Each cask would hold 32 assemblies and would weigh about 175 tons. They would be stored on an open air pad about the size of a football field above the plant, where they would stay until a permanent federal repository for high level nuclear waste is built -- such as the one proposed for Yucca Mountain in Nevada. At that point, they would be transferred to the permanent dump.

Strickland said Diablo Canyon eventually would require 138 casks to handle all the high-level nuclear waste the plant would generate under its current licensing plans.

But such "dry casks" also may be vulnerable to attack.


"Basically, they're creating a high-level nuclear waste dump in a densely populated coastal area," said Klaus Schumann, a member of the Green Party and San Luis Obispo County's Nuclear Waste Management Committee. "They're calling it a temporary site, but it could easily become permanent. It isn't at all clear if Yucca Mountain or any other permanent federal repository will be built."

Experts have studied the vulnerability of dry casks to attack, and their conclusions vary.

Marvin Resnikoff, an engineer with Radioactive Waste Management Associates, a New York consulting group, analyzed the impact of a Boeing 757 on one variety of cask that is employed by some utilities to store used-fuel assemblies.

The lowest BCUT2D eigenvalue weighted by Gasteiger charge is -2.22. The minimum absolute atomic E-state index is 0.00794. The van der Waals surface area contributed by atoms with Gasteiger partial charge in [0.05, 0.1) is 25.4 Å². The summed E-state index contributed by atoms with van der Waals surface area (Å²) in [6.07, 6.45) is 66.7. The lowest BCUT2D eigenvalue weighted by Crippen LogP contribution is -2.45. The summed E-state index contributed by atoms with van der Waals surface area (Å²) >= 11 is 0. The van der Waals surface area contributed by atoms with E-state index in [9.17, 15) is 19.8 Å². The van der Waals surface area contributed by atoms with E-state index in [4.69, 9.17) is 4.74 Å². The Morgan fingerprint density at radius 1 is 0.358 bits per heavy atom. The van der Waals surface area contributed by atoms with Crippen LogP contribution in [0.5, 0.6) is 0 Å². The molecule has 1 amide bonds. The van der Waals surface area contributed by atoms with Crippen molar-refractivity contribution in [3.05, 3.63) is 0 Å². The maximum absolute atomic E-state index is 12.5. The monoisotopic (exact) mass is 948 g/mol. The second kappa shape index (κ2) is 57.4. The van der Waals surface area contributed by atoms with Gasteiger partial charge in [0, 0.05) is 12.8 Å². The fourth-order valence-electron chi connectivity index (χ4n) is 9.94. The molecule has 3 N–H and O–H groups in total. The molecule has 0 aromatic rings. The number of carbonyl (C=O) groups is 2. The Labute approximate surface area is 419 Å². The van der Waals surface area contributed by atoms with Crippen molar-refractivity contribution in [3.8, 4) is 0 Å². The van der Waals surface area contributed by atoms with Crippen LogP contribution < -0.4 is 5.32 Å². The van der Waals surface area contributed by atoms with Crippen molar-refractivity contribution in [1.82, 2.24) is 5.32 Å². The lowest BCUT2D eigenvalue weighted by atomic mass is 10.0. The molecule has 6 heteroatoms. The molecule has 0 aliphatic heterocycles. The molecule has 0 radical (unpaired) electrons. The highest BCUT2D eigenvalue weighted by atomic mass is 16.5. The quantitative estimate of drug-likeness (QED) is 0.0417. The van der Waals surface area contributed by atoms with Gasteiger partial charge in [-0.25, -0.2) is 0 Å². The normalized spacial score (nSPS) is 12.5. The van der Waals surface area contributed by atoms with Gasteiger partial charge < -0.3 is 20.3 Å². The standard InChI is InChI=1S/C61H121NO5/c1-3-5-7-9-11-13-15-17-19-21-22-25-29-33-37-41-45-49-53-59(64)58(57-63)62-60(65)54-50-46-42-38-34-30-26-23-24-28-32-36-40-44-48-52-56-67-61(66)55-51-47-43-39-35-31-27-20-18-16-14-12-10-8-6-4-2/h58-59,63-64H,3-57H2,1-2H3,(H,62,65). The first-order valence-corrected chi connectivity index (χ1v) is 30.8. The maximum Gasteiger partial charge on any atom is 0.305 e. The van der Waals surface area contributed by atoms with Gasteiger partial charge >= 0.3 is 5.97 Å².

He concluded that planes traveling at 500 mph -- roughly the speed of the airliners that crashed into the World Trade Center towers -- would penetrate the casks.

But Strickland said Resnikoff's analysis represented a simplified approach and didn't use the type of cask that would be employed at Diablo Canyon.

The maker of that cask has concluded its product could withstand a direct impact from a large-body aircraft without rupturing, Strickland said.

Von Hippel advocates implementing a cask program and reducing the densities of spent fuel in pools. "That would definitely reduce the risk," he said.

There is also controversy over whether the casks are safer collected on one large pad, as planned -- which PG&E says makes them easier to guard -- or whether it is better to distribute them among several smaller pads, which PG&E's critics say lessens the likelihood of a catastrophic release of radiation.

In the final analysis, security at nuclear plants can be improved, but not made foolproof.

"We're constantly looking at ways to improve security," said Dricks, of the Nuclear Regulatory Commission. "Each of the national alert stages (employed since Sept. 11) requires nuclear facility security upgrades commensurate with the threat. And we verify that the plants do that. We have inspectors on site."

But Von Hippel said safeguards were still inadequate at most plants -- including Diablo Canyon. "Given the horrific consequences of a (pool) fire," he said, "we have to do everything we can to protect against one."